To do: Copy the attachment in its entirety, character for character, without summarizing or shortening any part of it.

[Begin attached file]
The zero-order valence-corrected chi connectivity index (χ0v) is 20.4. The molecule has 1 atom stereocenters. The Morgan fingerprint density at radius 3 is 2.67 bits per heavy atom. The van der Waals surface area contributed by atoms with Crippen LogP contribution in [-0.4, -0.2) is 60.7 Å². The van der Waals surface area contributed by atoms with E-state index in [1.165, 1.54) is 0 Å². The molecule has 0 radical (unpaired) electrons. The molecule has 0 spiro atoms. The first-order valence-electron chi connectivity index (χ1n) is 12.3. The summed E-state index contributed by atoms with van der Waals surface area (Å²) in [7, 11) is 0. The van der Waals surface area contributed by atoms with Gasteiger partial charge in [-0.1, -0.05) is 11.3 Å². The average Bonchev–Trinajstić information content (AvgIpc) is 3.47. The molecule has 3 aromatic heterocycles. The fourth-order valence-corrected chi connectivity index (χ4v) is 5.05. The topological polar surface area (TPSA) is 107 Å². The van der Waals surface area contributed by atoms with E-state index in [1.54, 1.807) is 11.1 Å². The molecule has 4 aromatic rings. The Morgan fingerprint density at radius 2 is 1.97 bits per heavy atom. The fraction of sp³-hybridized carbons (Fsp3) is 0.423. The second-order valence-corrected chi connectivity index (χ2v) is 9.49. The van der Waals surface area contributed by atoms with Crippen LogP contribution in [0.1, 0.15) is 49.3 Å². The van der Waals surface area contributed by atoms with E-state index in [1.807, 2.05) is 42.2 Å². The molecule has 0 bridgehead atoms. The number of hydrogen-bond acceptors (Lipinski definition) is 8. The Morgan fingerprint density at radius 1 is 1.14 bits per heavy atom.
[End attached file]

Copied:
The zero-order valence-corrected chi connectivity index (χ0v) is 20.4. The molecule has 1 atom stereocenters. The Morgan fingerprint density at radius 3 is 2.67 bits per heavy atom. The van der Waals surface area contributed by atoms with Crippen LogP contribution in [-0.4, -0.2) is 60.7 Å². The van der Waals surface area contributed by atoms with E-state index in [1.165, 1.54) is 0 Å². The molecule has 0 radical (unpaired) electrons. The molecule has 0 spiro atoms. The first-order valence-electron chi connectivity index (χ1n) is 12.3. The summed E-state index contributed by atoms with van der Waals surface area (Å²) in [7, 11) is 0. The van der Waals surface area contributed by atoms with Gasteiger partial charge in [-0.1, -0.05) is 11.3 Å². The average Bonchev–Trinajstić information content (AvgIpc) is 3.47. The molecule has 3 aromatic heterocycles. The fourth-order valence-corrected chi connectivity index (χ4v) is 5.05. The topological polar surface area (TPSA) is 107 Å². The van der Waals surface area contributed by atoms with E-state index in [1.54, 1.807) is 11.1 Å². The molecule has 4 aromatic rings. The Morgan fingerprint density at radius 2 is 1.97 bits per heavy atom. The fraction of sp³-hybridized carbons (Fsp3) is 0.423. The second-order valence-corrected chi connectivity index (χ2v) is 9.49. The van der Waals surface area contributed by atoms with Crippen LogP contribution in [0.1, 0.15) is 49.3 Å². The van der Waals surface area contributed by atoms with E-state index in [1.807, 2.05) is 42.2 Å². The molecule has 0 bridgehead atoms. The number of hydrogen-bond acceptors (Lipinski definition) is 8. The Morgan fingerprint density at radius 1 is 1.14 bits per heavy atom.